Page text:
What Have Plants Done For Us

On 25th June ODGC was delighted to welcome back Timothy Walker, former Director of Oxford Botanic Garden and lecturer at Somerville College, Oxford.

What have plants done for us?  Everything.  Plants contain chlorophyll which harnesses solar energy by photosynthesis to create protein.  Algae appeared 1.2 billion years ago and 470 million years ago plants started to colonise dry land, first as mosses then eventually trees.  The energy stored in dead trees became coal.  The complex ecosystem of plants is the green glue which holds life on earth.

A quarter of a million years ago man domesticated fire enabling us to eat different food and leading to the emergence of agriculture.  Unpromising grasses were hybridised to create food crops, wheat and rye, increasing the food capacity of the planet.  Potatoes were discovered 8000 years ago in South America.  Cotton was discovered 6000 years ago and slightly more recently sorghum, coffee and sugar.

Many painkillers and medicines are plant derived.  The Shropshire Romanies used foxgloves in medicine and this led to the development of digoxin for heart problems.  Vincristine is derived from the Madagascar periwinkle, Catharanthus, which has had wonderful results in the treatment of childhood leukaemia.

And yet, Timothy warned, two in five plants are threatened with extinction.  So, what can we do for plants?  There is no technical reason why any plant should be threatened with extinction.  Habitats can be recreated, seed banks have been created.  Horticulture and gardening are at the heart of this.  Politicians have the power to aid conservation but the local population must be involved.  Land must be managed and there must be compromise between food production and biodiversity.  In 1999 the Global Strategy for Plant Conservation was established to slow the pace of plant extinction worldwide.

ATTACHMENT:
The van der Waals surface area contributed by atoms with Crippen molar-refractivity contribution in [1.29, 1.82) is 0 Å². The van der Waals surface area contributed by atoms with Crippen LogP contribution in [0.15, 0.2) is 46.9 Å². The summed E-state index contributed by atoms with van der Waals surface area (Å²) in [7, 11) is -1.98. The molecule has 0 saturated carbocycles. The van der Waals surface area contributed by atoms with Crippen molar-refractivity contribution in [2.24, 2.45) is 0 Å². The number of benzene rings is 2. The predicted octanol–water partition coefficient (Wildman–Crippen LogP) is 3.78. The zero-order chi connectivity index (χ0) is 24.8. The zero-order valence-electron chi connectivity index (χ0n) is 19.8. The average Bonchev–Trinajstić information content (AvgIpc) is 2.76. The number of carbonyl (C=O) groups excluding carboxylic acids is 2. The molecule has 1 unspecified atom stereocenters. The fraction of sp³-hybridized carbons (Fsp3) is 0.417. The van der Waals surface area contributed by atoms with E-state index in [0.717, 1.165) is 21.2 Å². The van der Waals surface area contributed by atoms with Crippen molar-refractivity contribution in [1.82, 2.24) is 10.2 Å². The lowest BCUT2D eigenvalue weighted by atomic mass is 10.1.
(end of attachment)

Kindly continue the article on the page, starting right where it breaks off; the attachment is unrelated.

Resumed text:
Timothy has helped to create wildflower meadows from previously farmed land outside Oxford and told us that gardeners have a big part to play in conservation and habitat creation.  They create ecosystems and feed birds which in turn aid seed dispersal.  For example it was thought that mistletoe would decline with the decline in orchard cultivation.  This has not been the case. It has been discovered that Blackcaps overwintering from Germany, attracted by British bird tables, aid seed dispersal by rubbing sticky beaks along branches after eating mistletoe berries.

This was an upbeat and thought provoking talk which engendered hope for the future and the knowledge that gardeners have an important role to play.

                                                                                                         Ghislaine Arundale

Recommended reading:

The Biodiversity Gardener  –  Paul Sterry

 Resilient Garden  –  Tom Massey